Can a website achieve immortality? How can contemporary researchers ensure that archival manuscripts documenting Venetian elections find new digital audiences? The original rulers of 14th century Venice, Italy,  never foresaw that 21st-century scholars might be interested in examining their social networks and election results, but manuscripts that document hundreds of electoral contests among the wealthy noblemen of Venice comprise a critical set of research materials and have found an enduring home online.

The Rulers of Venice project, a digital scholarship project shepherded by Dr. Monique O’Connell (Professor of History and Chair of the Department of History), consists of a research dataset, website with maps and search tools, essays, and manuscript transcripts and images that enable scholars around the globe to explore electoral records from medieval Venice. As with any digital project, Rulers faces significant challenges to its long-term sustainability. In order to remain discoverable and usable, it’s necessary for the project team to develop a plan to refresh and reimagine the digital manifestations of the project. 

Supporting the long-term viability of digital scholarship projects was at the forefront of the Sustaining Digital Humanities (DH) workshop that we attended in January in Atlanta, Georgia. Sponsored by an NEH grant and hosted by faculty at the University of Pittsburgh, the Sustaining DH workshops offer attendees an opportunity to learn about the Socio-Technical Sustainability Roadmap (STSR), a process-based approach to developing documentation and preservation plans for digital humanities projects. Sustaining DH workshops, which are held in a wide range of locations in order to engage institutions from around the country, focuses on helping teams develop practical, effective sustainability “action plans” for current digital humanities projects.

We envisioned using the workshop as a space for supporting DISC’s work on the Rulers of Venice project’s sustainability plan. Sustaining DH lead instructor, Alison Langmead (Clinical Associate Professor and Director, Visual Media Workshop and Associate Professor, School of Information Sciences), has developed a thoughtful, comprehensive curriculum that guides teams through each step of the STSR. The process results in detailed documentation and a “sustainability action plan” that support digital projects’ transparency and promote their long-term viability.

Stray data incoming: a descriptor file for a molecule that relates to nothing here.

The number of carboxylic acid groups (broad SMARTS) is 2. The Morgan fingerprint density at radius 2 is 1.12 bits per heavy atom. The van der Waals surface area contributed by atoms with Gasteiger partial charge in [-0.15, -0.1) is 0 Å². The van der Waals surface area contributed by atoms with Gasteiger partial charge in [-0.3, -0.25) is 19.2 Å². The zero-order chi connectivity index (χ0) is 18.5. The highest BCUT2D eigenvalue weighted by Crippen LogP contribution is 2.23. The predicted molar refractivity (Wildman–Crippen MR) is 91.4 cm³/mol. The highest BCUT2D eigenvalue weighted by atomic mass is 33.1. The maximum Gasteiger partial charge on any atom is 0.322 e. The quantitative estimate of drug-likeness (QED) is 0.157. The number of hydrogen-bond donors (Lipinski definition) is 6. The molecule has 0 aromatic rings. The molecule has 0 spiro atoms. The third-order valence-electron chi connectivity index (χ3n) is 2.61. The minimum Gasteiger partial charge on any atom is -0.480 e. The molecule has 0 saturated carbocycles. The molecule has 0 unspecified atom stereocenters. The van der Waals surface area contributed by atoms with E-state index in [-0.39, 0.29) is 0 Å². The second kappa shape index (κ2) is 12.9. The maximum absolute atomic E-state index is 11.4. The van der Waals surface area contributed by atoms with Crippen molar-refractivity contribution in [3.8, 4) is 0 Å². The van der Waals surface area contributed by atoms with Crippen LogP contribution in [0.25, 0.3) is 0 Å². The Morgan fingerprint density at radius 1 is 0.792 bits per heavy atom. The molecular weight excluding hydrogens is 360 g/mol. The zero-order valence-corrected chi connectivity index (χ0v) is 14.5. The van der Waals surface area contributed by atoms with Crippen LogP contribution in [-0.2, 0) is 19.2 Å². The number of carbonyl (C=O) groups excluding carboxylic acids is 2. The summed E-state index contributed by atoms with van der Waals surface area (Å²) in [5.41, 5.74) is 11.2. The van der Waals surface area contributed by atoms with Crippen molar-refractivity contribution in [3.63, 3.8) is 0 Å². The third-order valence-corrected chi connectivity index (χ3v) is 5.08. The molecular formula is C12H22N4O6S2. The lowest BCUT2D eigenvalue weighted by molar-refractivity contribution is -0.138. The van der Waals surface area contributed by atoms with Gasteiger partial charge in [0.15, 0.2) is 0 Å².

The STSR prompts teams to think about projects from a variety of facets that all contribute to long-term sustainability. The core questions digital teams are asked to address include:

  • What is the scope of the project?
  • How long do you want your project to last?
  • What are the project’s sustainability priorities?
  • What is the technological infrastructure of the project?
  • Who are the key personnel on the project?
  • How can you create a sustainability and preservation action plan?

Each component of the STSR curriculum guides teams toward a more thorough understanding of all of the factors that go into sustainability (documentation, awareness of any “red flags” that might hinder digital preservation; using feasible preservation checks to be sure we’re backing up the project and utilizing appropriate metadata, file formats, and permissions).

One of the most important takeaways from the workshop is that digital projects require a series of intentional actions and decisions in order to remain viable and accessible. Digital objects do not age gracefully when left to their own devices, and no digital project is guaranteed a long shelf life; in fact, it’s safe to assume that many digital projects will degrade relatively quickly. Rather than try to save everything they create, teams should anticipate their projects’ graceful “retirement” and make decisions mindfully. For active projects, it is critical to document their processes, technology, and decision making so that sustainability is possible. We hope to integrate components of the STSR in our project planning going forward.